Former meth addict tells how she came off high

John Horton Community Service, Public Image

This Story is by: Lindsey Henry,


For Tiffany Eis, everyday life now includes walking the halls of schools and teaching the dangers of meth and drug use from a firsthand experience. She’s part of the Rotary clubs’ “Don’t Meth With Us” program. She says the drug changed her life, forever.

“I was using pretty much anything, of course; always marijuana, meth, prescription pain pills, oxycodone, morphine — all of those types of drugs; those were my main ones, but then I also did the other ones as a recreation on top of my daily drugs,” Eis said last week.

An addiction that started with marijuana when she was just 15 years old quickly rollercoastered into more. The bright student from Camdenton went to college, got a degree in communications, and was working a normal job. Never did she think the drug use that she kept secret from everyone would head into such a downward spiral.

“I had both legs amputated below the knee, a heart valve replacement and two strokes. They were going to amputate my hands but, after amputating my feet and giving me 100+ pints of blood, my hands started to come back because, obviously, your hands are closer to your heart, so the blood flow started to come back. That’s the only reason why I have my hands.”

In March 2006, for Eis’ 30th birthday, she and a friend had plans to go out. While getting ready, she was using drugs and decided to take a bath. Two days later, Eis’ friend returned to find Eis still in the tub, with her eyes wide open, with feet and hands turning blue, unresponsive.

The friend, who didn’t have a car, begged Eis’ ex-boyfriend to take her to the hospital. He said yes and put her in the bed of his pickup. She suffered two stokes and severe blood clots.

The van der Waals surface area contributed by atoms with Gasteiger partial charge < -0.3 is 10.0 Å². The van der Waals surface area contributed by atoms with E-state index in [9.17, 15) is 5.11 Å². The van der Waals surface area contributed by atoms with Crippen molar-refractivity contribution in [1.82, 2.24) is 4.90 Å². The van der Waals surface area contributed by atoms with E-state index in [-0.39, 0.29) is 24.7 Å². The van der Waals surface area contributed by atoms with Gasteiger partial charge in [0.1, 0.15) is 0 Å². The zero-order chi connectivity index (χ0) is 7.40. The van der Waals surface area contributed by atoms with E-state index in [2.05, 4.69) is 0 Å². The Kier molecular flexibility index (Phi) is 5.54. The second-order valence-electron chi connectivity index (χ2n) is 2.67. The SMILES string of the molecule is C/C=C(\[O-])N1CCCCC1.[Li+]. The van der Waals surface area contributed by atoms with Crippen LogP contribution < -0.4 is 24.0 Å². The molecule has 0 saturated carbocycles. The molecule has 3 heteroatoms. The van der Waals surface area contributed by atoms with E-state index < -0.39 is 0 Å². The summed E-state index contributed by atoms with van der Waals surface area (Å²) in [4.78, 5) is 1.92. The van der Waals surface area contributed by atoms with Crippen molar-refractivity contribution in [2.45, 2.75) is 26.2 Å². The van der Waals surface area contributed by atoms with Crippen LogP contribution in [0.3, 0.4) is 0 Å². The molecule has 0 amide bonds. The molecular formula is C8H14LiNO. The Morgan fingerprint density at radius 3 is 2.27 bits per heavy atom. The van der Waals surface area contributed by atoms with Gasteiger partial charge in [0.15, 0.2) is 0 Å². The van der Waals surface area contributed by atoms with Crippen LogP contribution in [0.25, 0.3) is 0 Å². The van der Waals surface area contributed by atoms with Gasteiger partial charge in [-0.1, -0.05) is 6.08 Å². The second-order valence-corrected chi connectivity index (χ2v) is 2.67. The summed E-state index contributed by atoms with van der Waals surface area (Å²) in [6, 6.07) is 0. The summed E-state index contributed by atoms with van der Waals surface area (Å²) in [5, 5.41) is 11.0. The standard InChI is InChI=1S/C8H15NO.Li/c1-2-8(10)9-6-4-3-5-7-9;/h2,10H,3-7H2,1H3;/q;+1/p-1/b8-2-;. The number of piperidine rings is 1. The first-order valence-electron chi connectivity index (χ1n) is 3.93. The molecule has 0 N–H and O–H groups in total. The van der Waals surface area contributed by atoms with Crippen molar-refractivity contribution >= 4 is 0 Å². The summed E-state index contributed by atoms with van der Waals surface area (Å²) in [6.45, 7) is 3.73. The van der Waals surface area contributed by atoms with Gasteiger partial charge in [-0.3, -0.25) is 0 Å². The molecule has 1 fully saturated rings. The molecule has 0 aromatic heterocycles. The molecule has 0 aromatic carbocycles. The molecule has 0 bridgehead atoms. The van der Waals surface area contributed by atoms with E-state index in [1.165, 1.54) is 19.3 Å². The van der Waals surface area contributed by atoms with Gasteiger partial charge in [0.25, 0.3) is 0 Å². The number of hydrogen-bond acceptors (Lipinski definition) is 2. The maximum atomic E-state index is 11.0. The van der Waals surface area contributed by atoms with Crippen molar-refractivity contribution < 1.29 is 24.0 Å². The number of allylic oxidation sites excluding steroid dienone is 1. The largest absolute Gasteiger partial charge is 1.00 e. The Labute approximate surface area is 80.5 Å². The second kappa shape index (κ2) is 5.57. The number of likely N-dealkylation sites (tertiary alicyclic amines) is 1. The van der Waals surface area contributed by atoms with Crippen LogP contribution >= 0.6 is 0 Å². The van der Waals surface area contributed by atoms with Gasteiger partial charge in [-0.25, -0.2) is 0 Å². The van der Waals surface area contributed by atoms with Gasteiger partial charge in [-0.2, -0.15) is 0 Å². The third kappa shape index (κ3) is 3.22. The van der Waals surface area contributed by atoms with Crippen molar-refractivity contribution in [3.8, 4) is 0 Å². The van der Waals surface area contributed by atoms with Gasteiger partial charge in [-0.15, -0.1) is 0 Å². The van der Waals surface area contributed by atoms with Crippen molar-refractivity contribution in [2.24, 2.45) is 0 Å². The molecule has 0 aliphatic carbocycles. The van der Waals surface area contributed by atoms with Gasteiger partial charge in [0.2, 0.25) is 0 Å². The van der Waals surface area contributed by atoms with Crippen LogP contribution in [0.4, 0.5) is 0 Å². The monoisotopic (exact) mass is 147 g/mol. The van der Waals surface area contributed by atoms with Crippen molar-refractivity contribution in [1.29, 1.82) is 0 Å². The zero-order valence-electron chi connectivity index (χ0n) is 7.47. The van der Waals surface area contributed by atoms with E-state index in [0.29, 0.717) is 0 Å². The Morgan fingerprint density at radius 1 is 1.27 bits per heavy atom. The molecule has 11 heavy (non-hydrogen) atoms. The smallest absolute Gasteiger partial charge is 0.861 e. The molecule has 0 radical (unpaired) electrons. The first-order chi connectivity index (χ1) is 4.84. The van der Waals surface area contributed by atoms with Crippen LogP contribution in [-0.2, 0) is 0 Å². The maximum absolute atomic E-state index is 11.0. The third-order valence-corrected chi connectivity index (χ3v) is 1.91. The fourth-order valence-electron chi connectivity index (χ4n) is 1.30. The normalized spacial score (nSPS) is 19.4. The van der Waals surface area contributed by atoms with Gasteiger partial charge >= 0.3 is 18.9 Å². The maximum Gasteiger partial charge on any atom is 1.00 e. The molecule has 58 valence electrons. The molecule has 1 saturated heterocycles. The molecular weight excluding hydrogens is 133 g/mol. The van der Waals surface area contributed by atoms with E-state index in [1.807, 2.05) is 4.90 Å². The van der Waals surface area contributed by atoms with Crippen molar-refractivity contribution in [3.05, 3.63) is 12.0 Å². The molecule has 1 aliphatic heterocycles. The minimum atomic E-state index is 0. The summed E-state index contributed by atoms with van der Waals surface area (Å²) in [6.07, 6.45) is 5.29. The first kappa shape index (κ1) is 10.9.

“They dumped me off outside and I was in a sheet (remember, I was in a bath tub), so they just put me in the sheet from my bed and dropped me off in a sheet” said Eis.

In 2012, the Drug Enforcement Administration found more than 11,000 methamphetamine incidents occurred in the United States; that means everything from finding lab equipment to seizing paraphernalia. More than 1.800 of those incidents occurred in Missouri.

“The methamphetamines are highly addictive; it’s a 90 percent addiction rate and ‘to just not even try it’ is the main message because, once they try it, it’s hard to get them back,” said Brent Baldwin, a member of the board of directors of “Don’t Meth With Us.”

While Eis says she’s thankful to be here today, the message she wants to get across is simple: “Don’t mess with meth.”

“Think about what you’re doing to your own self. You need to be responsible for you. Yes, you have your family or friends but, when it all boils down ,it’s just you and how you take care of your body and how you view life and how you want to go out there and do things and not get stuck in just a rut. The world is your oyster. Go for it; don’t get stuck in drugs and addictive behaviors” said Eis.